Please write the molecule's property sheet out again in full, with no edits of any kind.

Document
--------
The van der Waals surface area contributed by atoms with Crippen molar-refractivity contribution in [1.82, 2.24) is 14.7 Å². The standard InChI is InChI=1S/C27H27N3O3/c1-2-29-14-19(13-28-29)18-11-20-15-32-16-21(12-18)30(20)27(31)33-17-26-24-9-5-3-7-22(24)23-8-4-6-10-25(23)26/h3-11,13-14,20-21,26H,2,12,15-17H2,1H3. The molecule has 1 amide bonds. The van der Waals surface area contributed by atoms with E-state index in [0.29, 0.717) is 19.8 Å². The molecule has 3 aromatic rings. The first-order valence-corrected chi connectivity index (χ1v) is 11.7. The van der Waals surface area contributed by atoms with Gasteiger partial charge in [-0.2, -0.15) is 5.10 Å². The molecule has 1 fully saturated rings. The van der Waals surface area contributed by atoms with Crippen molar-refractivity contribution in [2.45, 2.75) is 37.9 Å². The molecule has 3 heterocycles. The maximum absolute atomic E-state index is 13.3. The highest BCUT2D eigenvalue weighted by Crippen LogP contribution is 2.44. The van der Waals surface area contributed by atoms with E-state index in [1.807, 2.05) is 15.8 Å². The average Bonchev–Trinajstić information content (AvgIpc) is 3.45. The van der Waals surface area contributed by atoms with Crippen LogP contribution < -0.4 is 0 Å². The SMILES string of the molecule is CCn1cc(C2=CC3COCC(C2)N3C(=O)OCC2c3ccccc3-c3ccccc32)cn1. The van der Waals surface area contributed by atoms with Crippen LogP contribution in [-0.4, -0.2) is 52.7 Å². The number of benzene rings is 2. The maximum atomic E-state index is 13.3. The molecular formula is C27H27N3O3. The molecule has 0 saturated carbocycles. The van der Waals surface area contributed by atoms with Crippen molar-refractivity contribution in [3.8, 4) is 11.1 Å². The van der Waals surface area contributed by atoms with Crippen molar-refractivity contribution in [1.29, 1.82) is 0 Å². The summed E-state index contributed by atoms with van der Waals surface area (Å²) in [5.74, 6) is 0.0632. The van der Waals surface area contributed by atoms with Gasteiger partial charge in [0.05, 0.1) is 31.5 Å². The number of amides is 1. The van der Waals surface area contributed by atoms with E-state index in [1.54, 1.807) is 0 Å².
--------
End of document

The van der Waals surface area contributed by atoms with Crippen molar-refractivity contribution in [1.82, 2.24) is 14.7 Å². The standard InChI is InChI=1S/C27H27N3O3/c1-2-29-14-19(13-28-29)18-11-20-15-32-16-21(12-18)30(20)27(31)33-17-26-24-9-5-3-7-22(24)23-8-4-6-10-25(23)26/h3-11,13-14,20-21,26H,2,12,15-17H2,1H3. The molecule has 1 amide bonds. The van der Waals surface area contributed by atoms with E-state index in [0.29, 0.717) is 19.8 Å². The molecule has 3 aromatic rings. The first-order valence-corrected chi connectivity index (χ1v) is 11.7. The van der Waals surface area contributed by atoms with Gasteiger partial charge in [-0.2, -0.15) is 5.10 Å². The molecule has 1 fully saturated rings. The van der Waals surface area contributed by atoms with Crippen molar-refractivity contribution in [2.45, 2.75) is 37.9 Å². The molecule has 3 heterocycles. The maximum absolute atomic E-state index is 13.3. The highest BCUT2D eigenvalue weighted by Crippen LogP contribution is 2.44. The van der Waals surface area contributed by atoms with E-state index in [1.807, 2.05) is 15.8 Å². The average Bonchev–Trinajstić information content (AvgIpc) is 3.45. The van der Waals surface area contributed by atoms with Crippen LogP contribution < -0.4 is 0 Å². The SMILES string of the molecule is CCn1cc(C2=CC3COCC(C2)N3C(=O)OCC2c3ccccc3-c3ccccc32)cn1. The van der Waals surface area contributed by atoms with Crippen LogP contribution in [-0.4, -0.2) is 52.7 Å². The number of benzene rings is 2. The maximum atomic E-state index is 13.3. The molecular formula is C27H27N3O3. The molecule has 0 saturated carbocycles. The van der Waals surface area contributed by atoms with Crippen molar-refractivity contribution in [3.8, 4) is 11.1 Å². The van der Waals surface area contributed by atoms with Crippen molar-refractivity contribution in [1.29, 1.82) is 0 Å². The summed E-state index contributed by atoms with van der Waals surface area (Å²) in [5.74, 6) is 0.0632. The van der Waals surface area contributed by atoms with Gasteiger partial charge in [0.05, 0.1) is 31.5 Å². The number of amides is 1. The van der Waals surface area contributed by atoms with E-state index in [1.54, 1.807) is 0 Å².